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Conservative Leader Pierre Poilievre says he chose not to meet with former governor general David Johnston, who is investigating allegations of China’s meddling in Canada’s elections and other matters.

Prime Minister Justin Trudeau named Johnston as a special rapporteur to look into possible gaps in the federal government’s response to foreign interference – and recommend whether a public inquiry is needed.

Poilievre argues Johnston is unable to do that work independently because he used to be a member of the Pierre Elliott Trudeau Foundation, which is under scrutiny for accepting a donation reportedly linked to the Chinese government.

Poilievre told reporters Thursday that he sent a letter to Johnston asking him how he can investigate the organization independently, but did not receive a response.

“He is Justin Trudeau’s ski buddy, his cottage neighbour, his family friend and a member of the Trudeau Foundation, which got $140,000 from Beijing,” Poilievre said.

“He has a fake job and he’s unable to do it impartially. He needs to simply hand it over and allow an independent public inquiry into Beijing’s interference.”

Poilievre’s comments made reference to past remarks made by Johnston and Trudeau.

Johnston, who was appointed governor general by former Conservative prime minister Stephen Harper in 2010, told CTV in 2016 that his family’s friendship with the Trudeaus went back decades and they used to ski together.

He also said his wife had also become good friends with the Trudeau family when they all lived on the grounds of Rideau Hall.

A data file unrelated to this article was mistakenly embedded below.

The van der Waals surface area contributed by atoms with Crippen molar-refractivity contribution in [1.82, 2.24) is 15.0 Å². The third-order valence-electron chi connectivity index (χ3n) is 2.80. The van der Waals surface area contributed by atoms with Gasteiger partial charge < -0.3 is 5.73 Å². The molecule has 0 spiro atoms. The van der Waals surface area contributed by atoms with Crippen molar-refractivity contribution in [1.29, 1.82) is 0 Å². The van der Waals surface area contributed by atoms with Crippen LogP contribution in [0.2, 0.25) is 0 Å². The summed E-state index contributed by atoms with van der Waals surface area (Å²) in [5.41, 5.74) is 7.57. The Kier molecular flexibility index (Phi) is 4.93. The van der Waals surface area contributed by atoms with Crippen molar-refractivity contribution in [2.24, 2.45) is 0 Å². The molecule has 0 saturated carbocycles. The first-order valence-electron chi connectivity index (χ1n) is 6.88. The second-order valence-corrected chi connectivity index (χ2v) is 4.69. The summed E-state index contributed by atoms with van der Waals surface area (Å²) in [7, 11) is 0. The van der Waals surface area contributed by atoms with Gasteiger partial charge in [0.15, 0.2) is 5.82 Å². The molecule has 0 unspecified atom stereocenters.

In 2017, when Johnston’s term ended, Trudeau called him a “family friend” during a speech in Parliament.

Poilievre said Canada needs to move on from the “special rapporteur distraction” and get on with a public inquiry to investigate allegations of Chinese foreign interference in the 2019 and 2021 federal elections.

NDP Leader Jagmeet Singh did meet with Johnston, alongside Vancouver-area MP Jenny Kwan, who had not yet been advised that she was a potential target of foreign interference.

“We asked Jenny to attend as she has been very active hearing from the Chinese community about their concerns regarding foreign interference,” the NDP said in a statement.

“Much of the discussion on the issue publicly has focused on politicians and we wanted to ensure that the impact on everyday people was considered.”

The party said it initiated the meeting request, and Singh used the opportunity to ask that Johnston recommend a public inquiry.

Johnston, author of “Trust: Twenty Ways to Build a Better Country,” has served on the boards of more than a dozen public companies, and was named a member of the Trudeau Foundation in 2018.

His mandate in the special rapporteur role includes looking at what Trudeau, his staff and his cabinet ministers knew about attempted interference by bad actors, and what they did about it. The government says he has access to classified documents to support that investigation.

He is expected to issue recommendations on whether or not a public inquiry is necessary by next week, but he has until the end of October to complete his review.